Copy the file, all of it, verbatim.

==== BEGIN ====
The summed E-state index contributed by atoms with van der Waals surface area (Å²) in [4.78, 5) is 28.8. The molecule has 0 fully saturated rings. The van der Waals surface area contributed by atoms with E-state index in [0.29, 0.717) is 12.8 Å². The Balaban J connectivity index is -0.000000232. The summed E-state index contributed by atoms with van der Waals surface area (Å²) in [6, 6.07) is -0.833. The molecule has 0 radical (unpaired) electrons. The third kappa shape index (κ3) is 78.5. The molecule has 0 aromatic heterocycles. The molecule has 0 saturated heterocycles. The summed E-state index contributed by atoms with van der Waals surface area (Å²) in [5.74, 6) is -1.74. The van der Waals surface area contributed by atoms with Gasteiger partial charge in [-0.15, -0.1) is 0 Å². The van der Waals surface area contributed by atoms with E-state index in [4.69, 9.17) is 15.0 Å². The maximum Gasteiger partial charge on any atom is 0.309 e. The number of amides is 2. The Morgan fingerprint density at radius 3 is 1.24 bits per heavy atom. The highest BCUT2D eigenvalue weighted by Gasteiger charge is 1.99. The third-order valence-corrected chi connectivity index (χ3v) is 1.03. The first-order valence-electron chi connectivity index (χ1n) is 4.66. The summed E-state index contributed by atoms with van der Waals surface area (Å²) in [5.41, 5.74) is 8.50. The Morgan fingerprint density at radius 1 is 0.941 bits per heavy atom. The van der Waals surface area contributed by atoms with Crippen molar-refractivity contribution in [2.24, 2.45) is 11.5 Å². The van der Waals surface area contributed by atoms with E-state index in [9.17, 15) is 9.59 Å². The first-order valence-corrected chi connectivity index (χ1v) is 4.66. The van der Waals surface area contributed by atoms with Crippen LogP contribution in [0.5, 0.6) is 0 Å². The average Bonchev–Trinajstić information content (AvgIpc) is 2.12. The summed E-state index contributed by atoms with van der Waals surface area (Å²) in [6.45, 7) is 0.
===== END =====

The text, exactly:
The summed E-state index contributed by atoms with van der Waals surface area (Å²) in [4.78, 5) is 28.8. The molecule has 0 fully saturated rings. The van der Waals surface area contributed by atoms with E-state index in [0.29, 0.717) is 12.8 Å². The Balaban J connectivity index is -0.000000232. The summed E-state index contributed by atoms with van der Waals surface area (Å²) in [6, 6.07) is -0.833. The molecule has 0 radical (unpaired) electrons. The third kappa shape index (κ3) is 78.5. The molecule has 0 aromatic heterocycles. The molecule has 0 saturated heterocycles. The summed E-state index contributed by atoms with van der Waals surface area (Å²) in [5.74, 6) is -1.74. The van der Waals surface area contributed by atoms with Gasteiger partial charge in [-0.15, -0.1) is 0 Å². The van der Waals surface area contributed by atoms with E-state index in [4.69, 9.17) is 15.0 Å². The maximum Gasteiger partial charge on any atom is 0.309 e. The number of amides is 2. The Morgan fingerprint density at radius 3 is 1.24 bits per heavy atom. The highest BCUT2D eigenvalue weighted by Gasteiger charge is 1.99. The third-order valence-corrected chi connectivity index (χ3v) is 1.03. The first-order valence-electron chi connectivity index (χ1n) is 4.66. The summed E-state index contributed by atoms with van der Waals surface area (Å²) in [5.41, 5.74) is 8.50. The Morgan fingerprint density at radius 1 is 0.941 bits per heavy atom. The van der Waals surface area contributed by atoms with Crippen molar-refractivity contribution in [2.24, 2.45) is 11.5 Å². The van der Waals surface area contributed by atoms with E-state index in [9.17, 15) is 9.59 Å². The first-order valence-corrected chi connectivity index (χ1v) is 4.66. The van der Waals surface area contributed by atoms with Crippen LogP contribution in [0.5, 0.6) is 0 Å². The average Bonchev–Trinajstić information content (AvgIpc) is 2.12. The summed E-state index contributed by atoms with van der Waals surface area (Å²) in [6.45, 7) is 0.